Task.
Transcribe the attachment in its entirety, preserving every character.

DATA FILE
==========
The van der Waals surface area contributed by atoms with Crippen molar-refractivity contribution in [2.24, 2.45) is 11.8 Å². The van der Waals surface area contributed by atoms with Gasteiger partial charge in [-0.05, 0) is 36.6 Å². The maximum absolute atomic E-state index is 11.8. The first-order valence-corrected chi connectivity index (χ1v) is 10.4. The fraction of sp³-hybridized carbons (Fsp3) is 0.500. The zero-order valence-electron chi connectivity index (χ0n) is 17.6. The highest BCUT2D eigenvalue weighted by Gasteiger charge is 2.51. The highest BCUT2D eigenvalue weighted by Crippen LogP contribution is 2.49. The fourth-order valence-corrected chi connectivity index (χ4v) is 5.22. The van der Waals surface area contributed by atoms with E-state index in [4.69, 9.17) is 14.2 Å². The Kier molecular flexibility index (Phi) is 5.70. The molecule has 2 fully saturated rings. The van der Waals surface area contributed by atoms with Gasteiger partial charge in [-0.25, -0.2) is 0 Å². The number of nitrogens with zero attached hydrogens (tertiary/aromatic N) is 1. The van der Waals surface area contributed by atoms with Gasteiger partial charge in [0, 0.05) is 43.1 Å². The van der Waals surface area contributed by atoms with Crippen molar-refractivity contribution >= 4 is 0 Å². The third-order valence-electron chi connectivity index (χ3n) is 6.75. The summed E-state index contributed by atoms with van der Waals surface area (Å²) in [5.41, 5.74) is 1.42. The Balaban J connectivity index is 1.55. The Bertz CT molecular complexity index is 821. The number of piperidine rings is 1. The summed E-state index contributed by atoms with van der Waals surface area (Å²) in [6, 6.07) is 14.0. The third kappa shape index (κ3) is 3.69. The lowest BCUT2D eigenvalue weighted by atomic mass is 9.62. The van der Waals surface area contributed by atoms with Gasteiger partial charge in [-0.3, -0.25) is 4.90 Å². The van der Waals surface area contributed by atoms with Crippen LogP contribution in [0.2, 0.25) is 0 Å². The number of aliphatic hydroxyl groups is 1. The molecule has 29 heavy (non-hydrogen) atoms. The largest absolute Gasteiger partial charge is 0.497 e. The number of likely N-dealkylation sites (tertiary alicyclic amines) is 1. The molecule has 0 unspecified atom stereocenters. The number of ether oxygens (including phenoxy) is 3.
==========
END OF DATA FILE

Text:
The van der Waals surface area contributed by atoms with Crippen molar-refractivity contribution in [2.24, 2.45) is 11.8 Å². The van der Waals surface area contributed by atoms with Gasteiger partial charge in [-0.05, 0) is 36.6 Å². The maximum absolute atomic E-state index is 11.8. The first-order valence-corrected chi connectivity index (χ1v) is 10.4. The fraction of sp³-hybridized carbons (Fsp3) is 0.500. The zero-order valence-electron chi connectivity index (χ0n) is 17.6. The highest BCUT2D eigenvalue weighted by Gasteiger charge is 2.51. The highest BCUT2D eigenvalue weighted by Crippen LogP contribution is 2.49. The fourth-order valence-corrected chi connectivity index (χ4v) is 5.22. The van der Waals surface area contributed by atoms with E-state index in [4.69, 9.17) is 14.2 Å². The Kier molecular flexibility index (Phi) is 5.70. The molecule has 2 fully saturated rings. The van der Waals surface area contributed by atoms with Gasteiger partial charge in [-0.25, -0.2) is 0 Å². The number of nitrogens with zero attached hydrogens (tertiary/aromatic N) is 1. The van der Waals surface area contributed by atoms with Gasteiger partial charge in [0, 0.05) is 43.1 Å². The van der Waals surface area contributed by atoms with Crippen molar-refractivity contribution >= 4 is 0 Å². The third-order valence-electron chi connectivity index (χ3n) is 6.75. The summed E-state index contributed by atoms with van der Waals surface area (Å²) in [5.41, 5.74) is 1.42. The Balaban J connectivity index is 1.55. The Bertz CT molecular complexity index is 821. The number of piperidine rings is 1. The summed E-state index contributed by atoms with van der Waals surface area (Å²) in [6, 6.07) is 14.0. The third kappa shape index (κ3) is 3.69. The lowest BCUT2D eigenvalue weighted by atomic mass is 9.62. The van der Waals surface area contributed by atoms with Gasteiger partial charge in [-0.3, -0.25) is 4.90 Å². The van der Waals surface area contributed by atoms with Crippen LogP contribution in [0.2, 0.25) is 0 Å². The number of aliphatic hydroxyl groups is 1. The molecule has 29 heavy (non-hydrogen) atoms. The largest absolute Gasteiger partial charge is 0.497 e. The number of likely N-dealkylation sites (tertiary alicyclic amines) is 1. The molecule has 0 unspecified atom stereocenters. The number of ether oxygens (including phenoxy) is 3.